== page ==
One of the best parts about the beginning of the MLB season is the “on pace” debate. You know, the one that starts when a guy hits three homers on Opening Day and we’re reminded he’s on pace for 486.
With the calendar flipping to May 1, the first “month” of the regular season is in the books, and those debates are usually cooled off by now. But, really, why not continue them? After all, the regular season is six months long, so why not just multiply numbers out a bit (by, say, 6.1, since there are three games in October this season as well) and see where people stand?
I did just that, and in addition, broke the same totals down into a per-game average, then multiplied that by 162 in order to get the “true” pace. After doing the math and...
Posted by: Joe Auriemma on Apr 28, 2012 at 08:22:30 PM
The Yankees confirmed after the game that Brian Cashman has made the decision to send Andy Pettitte to Tampa to make his next start with the Class-A Tampa Yankees on Monday. He was schedule to pitch with the Double-A Trenton Thunder on the road against the Portland Sea Dogs, but weather concerns have derailed that plan.
Before the game, Yankees manager Joe Girardi hinted that this was a possibility noting the conditions of Pettitte's last start in Trenton.
"He pitched in some pretty raw conditions the other day, as well," Girardi said before Saturday's game. "Because of that we might change where he throws. He might pitch in Tampa on Monday depending on talking about some conditions."
Pettitte most likely will not be pitching with the Major League club until early- to mid-May, making...
Posted by: Joe Auriemma on Apr 20, 2012 at 04:13:03 AM
Thursday night certainly was a night for the ages for one of the more prolific hitters in baseball, Curtis Granderson. To this point in the season, Granderson had already hit three home runs, but something was just a little off with his swing. Whatever was wrong with his game before the Yankees’ 7-6 victory over the Twins was certainly righted.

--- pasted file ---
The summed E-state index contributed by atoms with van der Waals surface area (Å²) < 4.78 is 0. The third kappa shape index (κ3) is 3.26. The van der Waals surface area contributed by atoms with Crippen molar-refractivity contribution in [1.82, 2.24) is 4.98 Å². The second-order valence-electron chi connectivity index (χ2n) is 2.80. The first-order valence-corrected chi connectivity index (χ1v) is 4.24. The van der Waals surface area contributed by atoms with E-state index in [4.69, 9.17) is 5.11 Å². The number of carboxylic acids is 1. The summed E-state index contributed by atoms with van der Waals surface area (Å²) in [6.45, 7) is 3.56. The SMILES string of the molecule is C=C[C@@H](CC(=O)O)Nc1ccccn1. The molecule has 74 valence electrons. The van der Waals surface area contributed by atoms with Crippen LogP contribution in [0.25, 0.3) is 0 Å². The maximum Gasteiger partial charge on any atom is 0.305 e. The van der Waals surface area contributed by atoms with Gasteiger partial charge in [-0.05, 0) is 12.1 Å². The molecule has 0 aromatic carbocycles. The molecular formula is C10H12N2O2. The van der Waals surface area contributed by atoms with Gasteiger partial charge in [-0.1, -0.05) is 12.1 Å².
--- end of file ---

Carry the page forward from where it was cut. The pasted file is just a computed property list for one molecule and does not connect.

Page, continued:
The Yankees needed this win. It was the last game in the homestand before they traveled up to Boston, and it was a chance to split a series with a Twins team that has had little success in the Bronx over the last decade. Phil Hughes gave up four unearned runs in the first, with Eduardo Nunez committing a huge error that extended his pitch count and the inning. With the Yankees down 4-0 right off the bat, Granderson and the offense went to...
Posted by: Lou DiPietro on Apr 19, 2012 at 12:03:16 PM
Joe Girardi talked all spring about how he planned to rest his aging stars (specifically Derek Jeter and Alex Rodriguez) more often this year to keep them fresh.
Injuries, both minor and major, are unavoidable throughout the marathon that is a Major League Baseball season, so it was a very valid thought. Yet, through two weeks and so much scratching that Girardi’s lineup card might soon need some calamine lotion, it’s Jeter and A-Rod who are among the five Yankees to have appeared in all 12 games so far.
Life is weird sometimes, no?
Brett Gardner was scratched against the Angels Saturday due to flu-like symptoms, Mark Teixeira sat out Tuesday for the same reason (actually getting Jeter a “half-day off” as the DH as a result), and Wednesday saw Gardner once again...
Posted by: Lou DiPietro on Apr 17, 2012 at 11:50:04 AM
Think it’s crazy to ponder the thought of Derek Jeter reaching 4,000 hits in his career?
Maybe, given that it’s been less than a season since he even got to 3,000. And if you mentioned it to Yankees manager Joe Girardi might agree with you.
“I think that’s kind of crazy to think about,” Girardi said prior to Monday’s game with the Twins. “You’re talking about five years of having to get 200 hits in a sense … I’m not ready to dive into that one yet.”
But all that said, it might not be as unachievable an accomplishment as you (or Girardi) might think.
Yes, he is far away. Through Monday’s game, Jeter had 3,105 career hits. So, even if he just maintained his career average of 192 per full season, he would,...